• This may sound kinda weird at first, but some of the dermatologists I used to visit, would recommend plain Crisco for eczema. Most of eczema is about applying a barrier to keep moisture in. For obvious reasons, don’t use the butter flavored. 🙂 But, as a last resort storage item, Crisco is cheap, has a decent shelf life and would work well.

    • This may sound kinda weird at first, but some of the dermatologists I used to visit, would recommend plain Crisco for eczema. Most of eczema is about applying a barrier to keep moisture in. For obvious reasons, don’t use the butter flavored. 🙂 But, as a last resort storage item, Crisco is cheap, has a decent shelf life and would work well.

      • Beverly

        Many years ago hospitals did use Crisco on new born baby’s,

  • Hntersmom

    .i have a heart arythmmia and take 1 med daily. i panic over this. i need to talk to my doctor and ask what i need to do to wean myself off the med just in case so i dont ave to go cold turkey. my son has GERD but i can control it with diet

    .i need to make sure i have plenty of first aid stuff(neosproin, alcohol, peroxide) and stuff like tylenol and triaminic. the bigger 2 can take adult meds but i still have a 3 yo so id have to have the children versions for her. vitamins are another thing.,

    i have been exercising in an effort to lose weight and hopefully not be dependent on the heart med. the kids and hubby are in good health overall too.

    i do have a good supply of toothpaste, shampoo, razors, and soap. i even have packs of baby wipes even though the youngest has been trained for months. i need stuff like feminine products(2 of us with that problem now, uck), alcohol, hand saniter, and peroxide. oh and bleach. i also need a better supply of tp.

    • J – newbie

      Just so you know and may want to keep seeds to grow:
      Per US American Heart Association: DIGITALIS (also known as digoxin and digitoxin). It’s a drug that strengthens the contraction of the heart muscle, slows the heart rate and helps eliminate fluid from body tissues. It’s often used to treat congestive heart failure and is also used to treat certain arrhythmias.
      And
      From Another Site: It is the seeds and leaves of the Common FOXGLOVE PLANT that are used to make digitalis.
      And
      From Me 🙂 – there is only a slight difference between proper dose and too much (lethal) so definitely need to gain precise knowledge of herbals before having to use!

      • Anonymous

        digitalis is mentioned in the story clan of the cave bear. you’d be surprised at the earth’s children forum site section on medicinal herbs.

  • Ipreach4god

    1. myslef, my wife, and daughter have nothing…but my son…he has CF and diabetes…so no new meds is going to be horrible…if you believe the experts…and i think i do, he will be one of the first to pass…between the lung and digestive disorder…the no insulin will be just as bad…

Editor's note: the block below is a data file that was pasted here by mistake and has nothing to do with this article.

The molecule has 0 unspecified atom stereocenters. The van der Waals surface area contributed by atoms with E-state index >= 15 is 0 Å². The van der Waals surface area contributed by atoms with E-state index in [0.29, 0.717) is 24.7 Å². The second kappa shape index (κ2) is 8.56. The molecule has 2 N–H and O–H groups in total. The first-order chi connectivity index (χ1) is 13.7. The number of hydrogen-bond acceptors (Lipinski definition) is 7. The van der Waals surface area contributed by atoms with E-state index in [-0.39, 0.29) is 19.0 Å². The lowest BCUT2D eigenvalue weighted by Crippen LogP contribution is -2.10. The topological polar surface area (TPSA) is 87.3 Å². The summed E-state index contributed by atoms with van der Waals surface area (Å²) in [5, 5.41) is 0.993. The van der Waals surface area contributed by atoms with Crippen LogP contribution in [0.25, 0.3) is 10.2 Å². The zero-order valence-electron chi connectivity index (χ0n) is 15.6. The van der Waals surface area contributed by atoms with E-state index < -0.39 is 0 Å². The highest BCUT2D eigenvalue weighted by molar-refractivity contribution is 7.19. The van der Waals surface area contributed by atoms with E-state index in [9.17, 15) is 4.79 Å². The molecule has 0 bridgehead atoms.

2.storage…well, i have started stock piling meds…we refill prescriptions 6-8 days early(every time), we get at least 1 antibiotic a month( even if we do not need it…then use the oldest ones first), and we have started ordering vet meds online to give a shelf stable antibiotic(they are still good back up)…we have a separate refrigerator for meds…
    yes i know this will only be until something happens, but helps maintain shelf life…

    the next step was to get a lot of herbal medicine books and learn what does what and what can be replaced naturally…then we started stocking up on these…things like ginger for the blood sugar…

    next was to stock up on vitamins…this is not perfect, but will help overall…

    next was on things like diabetic needles, a non-digital blood tester and strips, inhalers for albuterol and other inhaled medicine…

    we also have been studying acupressure and acupuncture…a little bit of a stretch, but every little bit will help..

    3.we have learned that things like cinnamon, ginger, and bittermelon will all help…along with exercise.. we have started investing in seeds for herbs…and doing as much research as possible for all natural cures..

    4.healthier today…we exercise regularly, eat healthy, and keep as generally fit as possible…the other thing is knowledge…i am red cross first aid certified, along with all of my family members…LEARN!!!

    5.non-food…well, we have stocked up on about 400 rolls of toilet paper, 200 rolls of paper towels, and feminine hygiene products…things like 5 cases of toothpaste, cases of deodorant, laundry soap, dish liquid, antibacterial wipes, antibacterial gel, sitz baths, shampoo, and etc….

    we also have gotten 3 generators…2 small and 1 very large…we store 220 gal. of gas at all times, parts for my jeep, the motorcycles, the bicycles, and things…

    chainsaws, axes, hatchets, sleeping bags, tents, and etc….you get the picture…

    pool shock…seems weird, but it will stabilize water for storage…

    tools, batteries(may or may not help…depends on the situation), books…LEARN now!!!

    6. staying clean…yes…between baby wipes, antibacterial wipes, a hand laundry machine, house hold cleaners, and cases of toothpaste, and things…we will stay clean for a while…